Whether or not using a hand sanitizer instead of regular soap is better could depend on the definition of "better." An alcohol-based hand sanitizer does kill more bacteria in a shorter time than most hand soaps, but true effectiveness is not always measured by sheer volume of dead bacteria. There are other contaminants to consider, and a sanitizer may not address all of them as well as soap and water can. Using a hand sanitizer is definitely better than using nothing at all, but a good hand soap can be virtually as effective under the right conditions.
There is one kind of soap, ironically, which is not generally considered to be as effective: antibacterial soap. These products use chemicals, often triclosan, to kill bacteria on the skin's surface. At first this may sound like a good thing, but triclosan needs a significant amount of time to become effective, not the usual 30 seconds most people spend during the handwashing process. A liquid hand sanitizer, on the other hand, remains in contact with the skin long enough to allow the alcohol or other sanitizing agents to finish the job of killing off harmful bacteria.
Regular soap actually works in two different ways to remove surface dirt, bacteria, and other contaminants. A fatty ingredient bonds to the contaminants and skin oils, while a detergent breaks the surface tension and allows water to wash away the suspended particles. This can have a drying effect on the skin, and many beneficial bacteria are also washed away in the process. A liquid hand sanitizer, on the other hand, chemically destroys bacteria without washing away the skin's natural oily layer. With most products, no rinsing is required.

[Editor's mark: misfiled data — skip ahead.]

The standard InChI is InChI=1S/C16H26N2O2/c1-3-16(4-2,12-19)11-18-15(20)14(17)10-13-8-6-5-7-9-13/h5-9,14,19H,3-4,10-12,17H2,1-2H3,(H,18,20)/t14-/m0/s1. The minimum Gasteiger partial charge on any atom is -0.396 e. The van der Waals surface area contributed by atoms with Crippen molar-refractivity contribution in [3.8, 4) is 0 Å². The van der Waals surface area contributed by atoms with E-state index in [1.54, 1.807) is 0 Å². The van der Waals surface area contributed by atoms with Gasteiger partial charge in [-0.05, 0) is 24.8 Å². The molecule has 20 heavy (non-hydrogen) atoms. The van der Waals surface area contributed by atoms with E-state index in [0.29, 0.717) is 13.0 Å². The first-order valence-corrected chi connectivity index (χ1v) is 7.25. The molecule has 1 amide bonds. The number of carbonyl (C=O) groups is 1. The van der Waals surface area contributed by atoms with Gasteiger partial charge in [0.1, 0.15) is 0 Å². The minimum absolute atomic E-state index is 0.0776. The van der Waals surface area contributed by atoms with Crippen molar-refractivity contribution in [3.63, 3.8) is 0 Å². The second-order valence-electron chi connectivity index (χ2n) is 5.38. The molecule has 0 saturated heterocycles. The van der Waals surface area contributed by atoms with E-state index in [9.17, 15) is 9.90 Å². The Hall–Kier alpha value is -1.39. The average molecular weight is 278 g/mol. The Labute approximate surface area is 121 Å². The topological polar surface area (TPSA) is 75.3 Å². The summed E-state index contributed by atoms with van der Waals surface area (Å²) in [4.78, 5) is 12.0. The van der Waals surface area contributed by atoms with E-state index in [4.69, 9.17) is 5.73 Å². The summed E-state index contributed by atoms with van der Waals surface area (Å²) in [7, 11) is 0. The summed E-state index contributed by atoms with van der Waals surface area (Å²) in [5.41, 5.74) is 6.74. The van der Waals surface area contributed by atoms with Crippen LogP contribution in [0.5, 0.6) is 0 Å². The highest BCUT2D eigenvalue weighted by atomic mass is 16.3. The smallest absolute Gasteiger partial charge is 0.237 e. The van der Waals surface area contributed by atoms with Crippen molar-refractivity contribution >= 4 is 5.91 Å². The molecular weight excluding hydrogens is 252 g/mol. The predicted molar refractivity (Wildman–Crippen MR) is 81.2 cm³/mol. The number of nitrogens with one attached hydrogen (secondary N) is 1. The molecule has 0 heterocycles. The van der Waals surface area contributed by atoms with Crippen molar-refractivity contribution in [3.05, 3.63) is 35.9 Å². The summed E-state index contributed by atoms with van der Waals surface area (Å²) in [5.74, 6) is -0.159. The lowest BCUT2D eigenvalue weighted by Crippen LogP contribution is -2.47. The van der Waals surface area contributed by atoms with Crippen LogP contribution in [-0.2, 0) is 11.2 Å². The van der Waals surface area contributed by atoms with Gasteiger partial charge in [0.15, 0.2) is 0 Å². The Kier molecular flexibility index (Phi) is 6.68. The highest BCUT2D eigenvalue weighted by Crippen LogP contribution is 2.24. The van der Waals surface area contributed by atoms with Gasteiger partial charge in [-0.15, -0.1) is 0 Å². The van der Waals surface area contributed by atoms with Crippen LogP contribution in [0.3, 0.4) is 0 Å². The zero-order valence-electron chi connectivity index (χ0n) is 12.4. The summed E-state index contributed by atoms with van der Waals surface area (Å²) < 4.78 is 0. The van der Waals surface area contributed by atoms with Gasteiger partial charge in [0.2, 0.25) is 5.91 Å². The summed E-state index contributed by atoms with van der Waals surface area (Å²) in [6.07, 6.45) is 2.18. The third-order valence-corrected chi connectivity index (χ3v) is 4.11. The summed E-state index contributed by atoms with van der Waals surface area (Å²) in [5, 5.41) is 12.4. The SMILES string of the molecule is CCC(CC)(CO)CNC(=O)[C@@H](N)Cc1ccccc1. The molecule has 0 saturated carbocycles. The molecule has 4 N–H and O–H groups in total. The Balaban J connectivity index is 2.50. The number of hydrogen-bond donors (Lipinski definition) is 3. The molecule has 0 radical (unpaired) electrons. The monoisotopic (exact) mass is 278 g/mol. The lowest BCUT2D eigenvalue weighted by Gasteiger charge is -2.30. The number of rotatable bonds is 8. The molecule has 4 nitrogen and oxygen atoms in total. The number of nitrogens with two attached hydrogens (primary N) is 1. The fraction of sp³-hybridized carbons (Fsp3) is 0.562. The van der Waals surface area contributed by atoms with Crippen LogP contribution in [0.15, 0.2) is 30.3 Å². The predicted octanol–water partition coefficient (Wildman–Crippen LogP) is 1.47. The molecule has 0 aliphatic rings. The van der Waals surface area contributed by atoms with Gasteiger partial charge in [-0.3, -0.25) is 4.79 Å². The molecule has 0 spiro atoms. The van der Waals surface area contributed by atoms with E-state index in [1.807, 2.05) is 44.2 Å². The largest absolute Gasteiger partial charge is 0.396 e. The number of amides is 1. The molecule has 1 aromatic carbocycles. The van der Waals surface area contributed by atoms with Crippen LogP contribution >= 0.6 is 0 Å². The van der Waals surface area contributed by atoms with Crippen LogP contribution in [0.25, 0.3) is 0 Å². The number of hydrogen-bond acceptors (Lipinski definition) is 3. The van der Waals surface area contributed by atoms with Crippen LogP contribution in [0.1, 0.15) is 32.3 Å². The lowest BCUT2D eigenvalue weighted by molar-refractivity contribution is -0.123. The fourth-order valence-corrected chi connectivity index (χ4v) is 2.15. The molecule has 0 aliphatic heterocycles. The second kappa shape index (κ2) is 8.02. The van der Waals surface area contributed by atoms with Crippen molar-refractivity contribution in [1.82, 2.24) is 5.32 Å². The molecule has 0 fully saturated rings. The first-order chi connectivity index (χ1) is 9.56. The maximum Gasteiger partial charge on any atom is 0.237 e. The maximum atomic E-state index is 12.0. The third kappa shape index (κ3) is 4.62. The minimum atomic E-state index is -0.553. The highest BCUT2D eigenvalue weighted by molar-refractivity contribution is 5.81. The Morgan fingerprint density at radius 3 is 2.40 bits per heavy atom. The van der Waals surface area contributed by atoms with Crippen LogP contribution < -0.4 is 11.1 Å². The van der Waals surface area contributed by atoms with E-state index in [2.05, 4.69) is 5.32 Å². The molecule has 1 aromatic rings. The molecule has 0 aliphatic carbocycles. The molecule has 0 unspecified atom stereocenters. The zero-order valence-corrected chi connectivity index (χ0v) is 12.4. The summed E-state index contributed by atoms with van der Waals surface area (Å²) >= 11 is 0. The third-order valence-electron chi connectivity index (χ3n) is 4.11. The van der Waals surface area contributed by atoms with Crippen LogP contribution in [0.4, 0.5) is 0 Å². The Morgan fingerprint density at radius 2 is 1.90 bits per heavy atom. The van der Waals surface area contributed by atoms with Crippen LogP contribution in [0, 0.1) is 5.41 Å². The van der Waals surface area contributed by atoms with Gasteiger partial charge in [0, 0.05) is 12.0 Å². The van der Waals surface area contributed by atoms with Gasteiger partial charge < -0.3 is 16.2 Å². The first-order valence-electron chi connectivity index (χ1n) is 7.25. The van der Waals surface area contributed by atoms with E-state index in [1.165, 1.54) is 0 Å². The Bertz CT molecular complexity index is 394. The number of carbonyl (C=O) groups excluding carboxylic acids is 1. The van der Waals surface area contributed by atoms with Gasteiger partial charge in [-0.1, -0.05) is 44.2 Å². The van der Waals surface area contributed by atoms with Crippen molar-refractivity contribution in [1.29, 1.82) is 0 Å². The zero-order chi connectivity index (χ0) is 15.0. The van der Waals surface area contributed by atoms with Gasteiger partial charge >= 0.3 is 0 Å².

There is also the consideration of perfumes and deodorants present in bath soaps. While most designed for handwashing are lightly scented or unscented, some may leave behind a strongly residue. This could transfer to utensils, food, and beverages through normal handling. Almost all hand sanitizer brands are unscented, although they still may have some kind of scent. Still, sanitizers should not be able to transfer an unpleasant taste to food or drink. It should be given enough time to dry thoroughly, however.